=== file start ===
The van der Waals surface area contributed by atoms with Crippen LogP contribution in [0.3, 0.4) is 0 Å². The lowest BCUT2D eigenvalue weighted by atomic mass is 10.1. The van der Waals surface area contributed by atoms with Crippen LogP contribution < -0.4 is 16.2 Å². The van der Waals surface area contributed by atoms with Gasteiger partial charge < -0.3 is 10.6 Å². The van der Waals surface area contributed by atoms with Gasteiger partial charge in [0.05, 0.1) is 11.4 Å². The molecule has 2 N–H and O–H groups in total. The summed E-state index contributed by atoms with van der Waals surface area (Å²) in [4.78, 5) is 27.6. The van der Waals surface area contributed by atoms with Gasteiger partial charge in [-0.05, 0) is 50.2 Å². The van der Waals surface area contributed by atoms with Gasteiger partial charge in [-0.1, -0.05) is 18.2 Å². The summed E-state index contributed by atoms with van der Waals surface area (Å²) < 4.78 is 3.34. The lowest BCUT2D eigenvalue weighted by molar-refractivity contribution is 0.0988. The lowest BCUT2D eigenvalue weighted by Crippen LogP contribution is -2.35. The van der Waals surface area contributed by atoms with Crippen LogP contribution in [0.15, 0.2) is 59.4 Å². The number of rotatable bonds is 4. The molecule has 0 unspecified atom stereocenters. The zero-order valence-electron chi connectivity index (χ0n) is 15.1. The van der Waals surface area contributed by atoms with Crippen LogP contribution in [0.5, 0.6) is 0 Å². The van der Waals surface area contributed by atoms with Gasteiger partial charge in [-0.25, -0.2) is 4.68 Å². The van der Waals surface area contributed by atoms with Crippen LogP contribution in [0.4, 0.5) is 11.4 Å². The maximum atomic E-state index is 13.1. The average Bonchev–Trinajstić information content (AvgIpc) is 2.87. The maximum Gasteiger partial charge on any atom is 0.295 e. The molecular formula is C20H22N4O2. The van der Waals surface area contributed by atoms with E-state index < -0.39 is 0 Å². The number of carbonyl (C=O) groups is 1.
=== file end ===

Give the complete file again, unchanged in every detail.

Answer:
The van der Waals surface area contributed by atoms with Crippen LogP contribution in [0.3, 0.4) is 0 Å². The lowest BCUT2D eigenvalue weighted by atomic mass is 10.1. The van der Waals surface area contributed by atoms with Crippen LogP contribution < -0.4 is 16.2 Å². The van der Waals surface area contributed by atoms with Gasteiger partial charge < -0.3 is 10.6 Å². The van der Waals surface area contributed by atoms with Gasteiger partial charge in [0.05, 0.1) is 11.4 Å². The molecule has 2 N–H and O–H groups in total. The summed E-state index contributed by atoms with van der Waals surface area (Å²) in [4.78, 5) is 27.6. The van der Waals surface area contributed by atoms with Gasteiger partial charge in [-0.05, 0) is 50.2 Å². The van der Waals surface area contributed by atoms with Gasteiger partial charge in [-0.1, -0.05) is 18.2 Å². The summed E-state index contributed by atoms with van der Waals surface area (Å²) < 4.78 is 3.34. The lowest BCUT2D eigenvalue weighted by molar-refractivity contribution is 0.0988. The lowest BCUT2D eigenvalue weighted by Crippen LogP contribution is -2.35. The van der Waals surface area contributed by atoms with Crippen LogP contribution in [0.15, 0.2) is 59.4 Å². The number of rotatable bonds is 4. The molecule has 0 unspecified atom stereocenters. The zero-order valence-electron chi connectivity index (χ0n) is 15.1. The van der Waals surface area contributed by atoms with Crippen LogP contribution in [0.5, 0.6) is 0 Å². The van der Waals surface area contributed by atoms with Gasteiger partial charge in [-0.25, -0.2) is 4.68 Å². The van der Waals surface area contributed by atoms with Crippen LogP contribution in [0.4, 0.5) is 11.4 Å². The maximum atomic E-state index is 13.1. The average Bonchev–Trinajstić information content (AvgIpc) is 2.87. The maximum Gasteiger partial charge on any atom is 0.295 e. The molecular formula is C20H22N4O2. The van der Waals surface area contributed by atoms with E-state index < -0.39 is 0 Å². The number of carbonyl (C=O) groups is 1.